Books and Periodicals


Babcock L., Laschever S. Women Don't Ask: Negotiation and the Gender Divide. Princeton: Princeton University Press; 2003. A critical look at the barriers holding women back and the social forces constraining them.

Zappert L. Getting it Right: How Working Mothers Successfully Take Up the Challenge of Life, Family, and Career. New York: Atria; 2001. Barbara Palmer writes about the book and it's author in the April 25, 2001 Stanford Report.

Rimm SB. How Jane Won: 55 Successful Women Share How They Grew from Ordinary Girls to Extraordinary Women. New York: Crown; 2001.

Ann VE., Ptacek G. Patently Female: From AZT to TV dinners, stories of women inventors and their breakthrough ideas. Indianapolis: Wiley; 2001.

Blair G. Starting to Manage: The Essential Skills. Piscataway: Institute of Electrical & Electronics Engineers; 1996.

Wasserman E. The Door in the Dream: Conversations with Eminent Women in Science. Washington, D.C.: Joseph Henry Press; 2000.

Wosk J. Women and the Machine: Representations From the Spinning Wheel to the Electronic Age. Baltimore: Johns Hopkins University Press; 2002.

Valian V. Why So Slow: The Advancement of Women. Boston: MIT Press; 1999

Periodical Articles, Monographs, etc

Lisa Belkin, "The Opt-Out Revolution," New York Times Magazine, October 26, 2003, (accessed May 9, 2005). The article discusses why some highly educated and accomplished young women are choosing family over work.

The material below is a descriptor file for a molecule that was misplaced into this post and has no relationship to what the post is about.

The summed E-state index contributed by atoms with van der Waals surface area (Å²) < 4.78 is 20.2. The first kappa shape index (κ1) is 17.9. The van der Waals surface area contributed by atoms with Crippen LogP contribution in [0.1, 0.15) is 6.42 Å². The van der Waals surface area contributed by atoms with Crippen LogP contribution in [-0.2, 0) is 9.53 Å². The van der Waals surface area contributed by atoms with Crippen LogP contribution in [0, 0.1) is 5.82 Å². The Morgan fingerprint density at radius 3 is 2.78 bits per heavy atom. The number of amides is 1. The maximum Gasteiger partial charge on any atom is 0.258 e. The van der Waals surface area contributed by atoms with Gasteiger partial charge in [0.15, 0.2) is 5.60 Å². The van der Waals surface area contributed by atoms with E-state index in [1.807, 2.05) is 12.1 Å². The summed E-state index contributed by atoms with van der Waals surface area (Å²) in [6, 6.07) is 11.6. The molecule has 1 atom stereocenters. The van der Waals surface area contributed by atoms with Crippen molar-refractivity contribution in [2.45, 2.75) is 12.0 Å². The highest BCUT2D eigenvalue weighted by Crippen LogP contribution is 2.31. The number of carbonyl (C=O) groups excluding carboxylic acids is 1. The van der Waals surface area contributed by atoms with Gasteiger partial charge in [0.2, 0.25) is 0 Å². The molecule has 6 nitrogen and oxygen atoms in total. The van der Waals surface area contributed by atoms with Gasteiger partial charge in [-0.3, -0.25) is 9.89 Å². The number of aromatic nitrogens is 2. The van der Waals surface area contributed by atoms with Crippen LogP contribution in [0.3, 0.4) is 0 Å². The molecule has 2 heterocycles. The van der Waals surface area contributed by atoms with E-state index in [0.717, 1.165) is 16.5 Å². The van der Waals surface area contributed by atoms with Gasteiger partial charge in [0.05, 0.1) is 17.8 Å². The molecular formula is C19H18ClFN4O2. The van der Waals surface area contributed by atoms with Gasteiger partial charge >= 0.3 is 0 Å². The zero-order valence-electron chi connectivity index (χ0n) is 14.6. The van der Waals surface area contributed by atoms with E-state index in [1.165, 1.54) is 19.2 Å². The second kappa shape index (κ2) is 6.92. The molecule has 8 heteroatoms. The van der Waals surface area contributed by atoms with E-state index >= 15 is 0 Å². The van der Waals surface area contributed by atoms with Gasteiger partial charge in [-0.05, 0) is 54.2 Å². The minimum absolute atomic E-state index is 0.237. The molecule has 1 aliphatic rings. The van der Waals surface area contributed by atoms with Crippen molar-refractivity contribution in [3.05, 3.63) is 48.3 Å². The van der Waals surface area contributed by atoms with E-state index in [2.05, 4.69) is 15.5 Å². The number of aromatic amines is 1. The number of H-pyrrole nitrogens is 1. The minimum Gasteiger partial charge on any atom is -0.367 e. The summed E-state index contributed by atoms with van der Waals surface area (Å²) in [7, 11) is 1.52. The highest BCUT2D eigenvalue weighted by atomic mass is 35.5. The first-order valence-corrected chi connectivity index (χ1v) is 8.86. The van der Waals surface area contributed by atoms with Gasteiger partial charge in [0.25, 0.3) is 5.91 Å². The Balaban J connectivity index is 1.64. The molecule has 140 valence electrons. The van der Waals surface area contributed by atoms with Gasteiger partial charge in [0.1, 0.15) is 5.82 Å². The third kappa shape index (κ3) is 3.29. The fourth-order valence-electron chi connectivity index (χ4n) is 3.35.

Lynne Richardson, M.D., "Conflict Management," American Society of Cell Biology Newsletter, October 2003,, (accessed May 9, 2005).

Frank Solomon, Ph.D., "Study Section Service: An Introduction," American Society of Cell Biology Newsletter, April 15, 2004,, (accessed May 9, 2005). The highly informative column by Frank Soloman, Ph.D., MIT, in the April 2003 ASCB newsletter. "More informative than anything the NIH gives out", said an anonymous NIH official.

Katheryn Brown, "Accomplished Women," Howard Hughes Medical Institute Bulletin, June 2002,, (accessed May 9, 2005). Features articles about women HHMI investigators climbing the scientific ladder. Also note the article about the science slumber party for 5th and 6th grade girls, an HHMI-fund program from the Univ. of Nebraska.

Shirley Tilghman - American Society for Cell Biology profiles this accomplished molecular biologist who now is Princeton University's President.

Irion, Robert. "The Bright Face Behind the Dark Sides of Galaxies." Science,February 2002, 960-961, A profile of Vera Rubin.

Mary Thom, "BALANCING THE EQUATION: Where Are Women & Girls in Science, Engineering & Technology?," National Council for Research on Women, 2000,

Karen W. Arenson, "A Biologist's Choice Gives Priority to Students," New York Times, May 29, 2001, (accessed May 9, 2005).

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